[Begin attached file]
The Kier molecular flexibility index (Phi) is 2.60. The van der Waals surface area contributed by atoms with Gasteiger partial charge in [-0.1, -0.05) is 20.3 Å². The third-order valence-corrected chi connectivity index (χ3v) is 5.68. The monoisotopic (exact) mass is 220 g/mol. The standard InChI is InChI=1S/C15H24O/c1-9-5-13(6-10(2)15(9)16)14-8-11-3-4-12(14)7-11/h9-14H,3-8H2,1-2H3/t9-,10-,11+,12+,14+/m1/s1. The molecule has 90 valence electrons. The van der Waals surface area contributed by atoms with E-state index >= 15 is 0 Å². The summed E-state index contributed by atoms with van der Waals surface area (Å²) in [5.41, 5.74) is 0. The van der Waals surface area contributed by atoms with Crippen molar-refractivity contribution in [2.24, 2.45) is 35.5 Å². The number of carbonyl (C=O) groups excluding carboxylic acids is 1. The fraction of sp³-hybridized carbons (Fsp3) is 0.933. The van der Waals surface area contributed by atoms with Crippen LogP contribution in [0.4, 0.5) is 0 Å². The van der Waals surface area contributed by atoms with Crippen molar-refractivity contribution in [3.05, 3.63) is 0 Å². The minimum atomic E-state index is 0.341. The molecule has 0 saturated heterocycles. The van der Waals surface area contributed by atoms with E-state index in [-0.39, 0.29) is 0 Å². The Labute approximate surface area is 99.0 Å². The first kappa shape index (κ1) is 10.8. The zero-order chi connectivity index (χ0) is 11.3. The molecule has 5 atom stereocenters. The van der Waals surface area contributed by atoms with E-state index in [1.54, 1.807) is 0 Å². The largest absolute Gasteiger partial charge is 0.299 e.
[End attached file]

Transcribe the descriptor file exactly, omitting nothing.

The Kier molecular flexibility index (Phi) is 2.60. The van der Waals surface area contributed by atoms with Gasteiger partial charge in [-0.1, -0.05) is 20.3 Å². The third-order valence-corrected chi connectivity index (χ3v) is 5.68. The monoisotopic (exact) mass is 220 g/mol. The standard InChI is InChI=1S/C15H24O/c1-9-5-13(6-10(2)15(9)16)14-8-11-3-4-12(14)7-11/h9-14H,3-8H2,1-2H3/t9-,10-,11+,12+,14+/m1/s1. The molecule has 90 valence electrons. The van der Waals surface area contributed by atoms with E-state index >= 15 is 0 Å². The summed E-state index contributed by atoms with van der Waals surface area (Å²) in [5.41, 5.74) is 0. The van der Waals surface area contributed by atoms with Crippen molar-refractivity contribution in [2.24, 2.45) is 35.5 Å². The number of carbonyl (C=O) groups excluding carboxylic acids is 1. The fraction of sp³-hybridized carbons (Fsp3) is 0.933. The van der Waals surface area contributed by atoms with Crippen LogP contribution in [0.4, 0.5) is 0 Å². The van der Waals surface area contributed by atoms with Crippen molar-refractivity contribution in [3.05, 3.63) is 0 Å². The minimum atomic E-state index is 0.341. The molecule has 0 saturated heterocycles. The van der Waals surface area contributed by atoms with E-state index in [-0.39, 0.29) is 0 Å². The Labute approximate surface area is 99.0 Å². The first kappa shape index (κ1) is 10.8. The zero-order chi connectivity index (χ0) is 11.3. The molecule has 5 atom stereocenters. The van der Waals surface area contributed by atoms with E-state index in [1.54, 1.807) is 0 Å². The largest absolute Gasteiger partial charge is 0.299 e.